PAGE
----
MADE is a research stream at the School of Design which focuses on multi-material printing.
MADE (Multi-property Additive-manufacturing Design Experiments) focusses on innovative design applications of 3D printing and Additive Manufacturing materials, technologies and processes. It aspires to establish a globally recognised design research expertise in the currently undersubscribed niche of multi-material printing.
Typically the technology is used to prototype and mimic mass-produced products, however an opportunity exists to generate novel applications of the technology to form complex and highly customised multi-material structures, assemblies and products that cannot be made by any other means.
Areas of focus reflect both internal expertise and industry interest, which span a wide range of applications from healthcare to the entertainment industry. MADE will build on existing research capability in the ID programme, the School’s significant commitment to high-end 3D printing facilities and the programme’s growing collaboration with international technology leaders and service providers such as Stratasys and Shapeways.
MADE is affiliated with the research activities of the New Zealand Product Accelerator.
For more detailed information and a visual portfolio of projects, participants and activities please see the dedicated website for the MADE research stream.
Key strategic considerations underpinning MADE:
Primary focus on multi-material polymer printing
Intensive engagement with the technology – physical outputs
Accessing and building on cutting edge international research rather than publicly available research (software, mechanical capability, polymers/materials research)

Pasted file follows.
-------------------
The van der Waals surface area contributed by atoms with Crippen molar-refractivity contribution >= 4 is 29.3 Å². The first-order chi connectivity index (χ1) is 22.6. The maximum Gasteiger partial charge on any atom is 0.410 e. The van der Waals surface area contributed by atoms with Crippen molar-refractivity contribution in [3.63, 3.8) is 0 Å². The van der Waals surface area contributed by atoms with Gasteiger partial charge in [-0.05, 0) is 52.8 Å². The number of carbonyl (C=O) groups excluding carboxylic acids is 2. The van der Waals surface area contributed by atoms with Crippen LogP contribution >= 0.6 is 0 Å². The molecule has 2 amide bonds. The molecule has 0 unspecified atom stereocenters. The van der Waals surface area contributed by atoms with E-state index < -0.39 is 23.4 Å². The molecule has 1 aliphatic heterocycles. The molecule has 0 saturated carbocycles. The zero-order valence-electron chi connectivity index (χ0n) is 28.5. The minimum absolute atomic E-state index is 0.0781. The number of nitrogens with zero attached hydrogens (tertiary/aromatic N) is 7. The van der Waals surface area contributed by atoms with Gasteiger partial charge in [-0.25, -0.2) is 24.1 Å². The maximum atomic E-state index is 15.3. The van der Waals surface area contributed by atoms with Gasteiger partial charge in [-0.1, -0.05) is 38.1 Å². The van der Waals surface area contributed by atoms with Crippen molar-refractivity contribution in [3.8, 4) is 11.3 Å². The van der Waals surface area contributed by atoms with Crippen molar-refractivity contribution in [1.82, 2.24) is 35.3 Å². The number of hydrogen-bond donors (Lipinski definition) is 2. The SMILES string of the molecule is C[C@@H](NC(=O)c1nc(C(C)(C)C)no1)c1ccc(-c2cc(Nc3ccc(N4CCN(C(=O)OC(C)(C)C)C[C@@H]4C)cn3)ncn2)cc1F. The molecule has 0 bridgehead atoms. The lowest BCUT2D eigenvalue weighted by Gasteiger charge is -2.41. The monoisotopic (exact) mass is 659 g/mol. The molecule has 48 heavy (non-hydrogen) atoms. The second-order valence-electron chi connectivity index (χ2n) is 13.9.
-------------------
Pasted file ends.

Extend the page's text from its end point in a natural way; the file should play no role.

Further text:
Accessing networks/research clusters around multi property 3D printing
Close collaboration with industry partners to maintain relevance of research and define applications
Offering 3D printing services in the context of collaborative research projects rather than competing with commercial service providers
Regularly publish work within NZPA group and to broader audience e.g. industry forums, exhibitions, blogs, commercialised products etc.as well as traditional forms of publications (see other relevant information)
Distribution of funding to get maximum benefits to postgrad students e.g. material costs and stipendiums, as well as targeting VUW postgraduate and industry co-funded scholarships.
MADE is funded by and supports collaborative research within the NZ Product Accelerator (partner organisations (UoA, AUT, Massey, VUW, SCION, GNS).
“The NZ Product Accelerator will stimulate creation of customised products through a Manufacture for Design approach breaking out of mass production thinking and short circuiting NZ’s distance to market through digital exporting. It will integrate design, multi-materials and additive manufacturing into an enabling technology platform. These new underpinning technologies will enable an agile, accelerated product design and manufacturing cycle using new materials to give functional and structural advantages.” resource.
The NZ Product Accelerator is closely aligned with the Government’s business and growth agenda which includes; diversifying the economy by substantially enhancing business and export growth in the manufacturing sector, doubling the sectors financial commitment to research and expanding New Zealand’s international science and innovation networks.file.
In the broader context MADE also anticipates the new industrial revolution* precipitated by 3D printing, digital technologies and online networks. The unexplored potential of these new technologies is reflected in unprecedented OECD investment in 3D printing, additive manufacturing research and industry infrastructures worldwide.
*Anderson,C (2012) Makers. The new industrial revolution New York: Crown Business
Digital Craft in Digital Space: a paradigm shift in the making. 7th international DeSForM Conference, 2012 Wellington. ISBN 978-0-475-12389-3 pp222-233
Exhibit: Digital Diversity ACADIA: ADAPTIVE ARCHITECTURE 2013 conference Waterloo Architecture, Cambridge, Ontario, Canada October 19-26
Blossom: The world's first inflatable 3D print.